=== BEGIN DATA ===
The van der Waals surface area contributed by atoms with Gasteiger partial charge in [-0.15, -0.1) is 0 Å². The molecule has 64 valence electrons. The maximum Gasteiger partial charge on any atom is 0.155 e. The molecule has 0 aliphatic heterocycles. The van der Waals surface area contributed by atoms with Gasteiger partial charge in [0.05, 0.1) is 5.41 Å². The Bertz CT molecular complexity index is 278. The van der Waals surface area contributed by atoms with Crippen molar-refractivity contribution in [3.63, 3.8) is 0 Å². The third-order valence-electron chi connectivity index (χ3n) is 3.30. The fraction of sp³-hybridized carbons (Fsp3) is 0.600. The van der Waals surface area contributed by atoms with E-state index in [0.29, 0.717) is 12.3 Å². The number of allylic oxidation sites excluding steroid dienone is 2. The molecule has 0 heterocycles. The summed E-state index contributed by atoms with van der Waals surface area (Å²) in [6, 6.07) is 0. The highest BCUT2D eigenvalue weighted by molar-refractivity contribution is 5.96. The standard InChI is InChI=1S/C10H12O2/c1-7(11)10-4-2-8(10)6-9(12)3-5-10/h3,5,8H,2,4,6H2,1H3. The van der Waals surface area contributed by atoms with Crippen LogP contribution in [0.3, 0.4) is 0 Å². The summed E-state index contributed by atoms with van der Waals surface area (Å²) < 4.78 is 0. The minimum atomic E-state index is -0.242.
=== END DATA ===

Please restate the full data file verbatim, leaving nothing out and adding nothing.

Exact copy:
The van der Waals surface area contributed by atoms with Gasteiger partial charge in [-0.15, -0.1) is 0 Å². The molecule has 64 valence electrons. The maximum Gasteiger partial charge on any atom is 0.155 e. The molecule has 0 aliphatic heterocycles. The van der Waals surface area contributed by atoms with Gasteiger partial charge in [0.05, 0.1) is 5.41 Å². The Bertz CT molecular complexity index is 278. The van der Waals surface area contributed by atoms with Crippen molar-refractivity contribution in [3.63, 3.8) is 0 Å². The third-order valence-electron chi connectivity index (χ3n) is 3.30. The fraction of sp³-hybridized carbons (Fsp3) is 0.600. The van der Waals surface area contributed by atoms with E-state index in [0.29, 0.717) is 12.3 Å². The number of allylic oxidation sites excluding steroid dienone is 2. The molecule has 0 heterocycles. The summed E-state index contributed by atoms with van der Waals surface area (Å²) in [6, 6.07) is 0. The highest BCUT2D eigenvalue weighted by molar-refractivity contribution is 5.96. The standard InChI is InChI=1S/C10H12O2/c1-7(11)10-4-2-8(10)6-9(12)3-5-10/h3,5,8H,2,4,6H2,1H3. The van der Waals surface area contributed by atoms with Crippen LogP contribution in [0.3, 0.4) is 0 Å². The summed E-state index contributed by atoms with van der Waals surface area (Å²) < 4.78 is 0. The minimum atomic E-state index is -0.242.